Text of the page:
The check valve is essentially a BB and a ball point pen spring with the spring pushing the BB against the ball seat while the the pump is not operating.

Just use a fuel pressure gauge to see what the rail pressure is when running…then leave it on to see what psi it holds. If there is a major drop…there is your problem.

Another way to see if this is the issue is to turn your key all the way on and off several times so the fuel pump can prime the rail. I would do 3 key cycles…do not engage the starter until the 4th try. If you get an instant start after this…you know its the fuel pressure as the cause.


It’s not the fuel pressure. I’ve tried priming the rail and also holding the gas pedal all the way to the floor, neither one works. I’m in the process of replacing the plugs right now. I knew the Seafoam wouldn’t fix the issue, just doing it as part of overall maintenance.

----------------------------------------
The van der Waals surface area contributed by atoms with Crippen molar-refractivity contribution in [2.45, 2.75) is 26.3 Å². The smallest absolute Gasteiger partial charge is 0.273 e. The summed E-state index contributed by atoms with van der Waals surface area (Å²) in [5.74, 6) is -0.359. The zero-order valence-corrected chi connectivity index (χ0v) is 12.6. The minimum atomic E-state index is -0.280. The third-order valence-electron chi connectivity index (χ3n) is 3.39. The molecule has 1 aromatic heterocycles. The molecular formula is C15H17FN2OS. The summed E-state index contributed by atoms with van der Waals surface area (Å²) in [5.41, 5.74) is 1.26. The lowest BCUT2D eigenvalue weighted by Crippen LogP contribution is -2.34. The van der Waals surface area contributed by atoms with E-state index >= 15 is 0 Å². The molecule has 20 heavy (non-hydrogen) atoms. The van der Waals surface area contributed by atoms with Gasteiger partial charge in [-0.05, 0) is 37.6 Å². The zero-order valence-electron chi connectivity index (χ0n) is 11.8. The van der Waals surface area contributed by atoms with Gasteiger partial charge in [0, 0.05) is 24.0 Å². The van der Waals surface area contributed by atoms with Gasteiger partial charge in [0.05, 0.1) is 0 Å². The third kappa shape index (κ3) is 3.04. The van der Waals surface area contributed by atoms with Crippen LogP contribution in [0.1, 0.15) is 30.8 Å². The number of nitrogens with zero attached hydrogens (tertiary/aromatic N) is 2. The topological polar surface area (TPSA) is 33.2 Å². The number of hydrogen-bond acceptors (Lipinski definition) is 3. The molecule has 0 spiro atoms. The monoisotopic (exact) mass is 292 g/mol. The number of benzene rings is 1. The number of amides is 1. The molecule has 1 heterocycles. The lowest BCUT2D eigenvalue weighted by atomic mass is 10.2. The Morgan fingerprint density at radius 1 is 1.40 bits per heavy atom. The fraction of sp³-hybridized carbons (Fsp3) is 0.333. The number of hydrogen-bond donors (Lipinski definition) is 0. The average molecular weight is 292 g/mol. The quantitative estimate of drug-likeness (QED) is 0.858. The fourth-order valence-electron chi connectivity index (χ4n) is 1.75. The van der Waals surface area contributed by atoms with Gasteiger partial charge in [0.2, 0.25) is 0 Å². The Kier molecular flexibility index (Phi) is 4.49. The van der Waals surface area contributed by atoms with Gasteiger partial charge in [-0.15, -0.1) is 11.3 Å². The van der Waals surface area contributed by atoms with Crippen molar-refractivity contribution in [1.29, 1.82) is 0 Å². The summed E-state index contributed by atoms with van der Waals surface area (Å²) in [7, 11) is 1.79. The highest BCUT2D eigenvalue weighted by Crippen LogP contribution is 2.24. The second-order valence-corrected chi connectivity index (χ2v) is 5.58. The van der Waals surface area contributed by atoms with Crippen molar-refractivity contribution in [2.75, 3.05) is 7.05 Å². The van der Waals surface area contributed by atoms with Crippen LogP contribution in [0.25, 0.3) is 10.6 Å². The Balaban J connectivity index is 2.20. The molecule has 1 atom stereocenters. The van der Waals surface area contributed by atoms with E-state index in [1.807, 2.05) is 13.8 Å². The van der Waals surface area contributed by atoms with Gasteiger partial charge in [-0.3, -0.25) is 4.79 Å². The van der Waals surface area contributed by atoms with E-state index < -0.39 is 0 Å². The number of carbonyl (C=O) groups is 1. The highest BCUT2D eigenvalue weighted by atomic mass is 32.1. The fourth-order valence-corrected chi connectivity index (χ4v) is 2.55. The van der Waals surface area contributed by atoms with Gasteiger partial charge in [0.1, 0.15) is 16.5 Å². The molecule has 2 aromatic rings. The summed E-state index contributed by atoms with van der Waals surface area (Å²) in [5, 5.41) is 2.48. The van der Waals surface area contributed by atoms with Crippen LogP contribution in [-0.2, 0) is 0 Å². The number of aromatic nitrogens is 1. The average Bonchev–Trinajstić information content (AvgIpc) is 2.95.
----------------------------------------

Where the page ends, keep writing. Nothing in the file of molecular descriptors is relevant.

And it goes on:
How did you do the “prime the fuel rail” experiment? Since the slow to fire up problem started immediately after the fuel pump was replaced, that puts the fuel system and especially the pump check valve or fuel line pressure leaks at the top of the list of suspects. Slow to fire up is a common symptom of the fuel rail pressure not holding like it should.

I expect you already know this, but when you put a cleaner into the intake manifold, it doesn’t clean the injectors in the same way it would if you put it into the gas tank.

If you think the alternator is the source of the problem, have someone help you measure the battery voltage during cranking. If it stays above 10.5 volts, the slow to crank problem isn’t likely due to the alternator.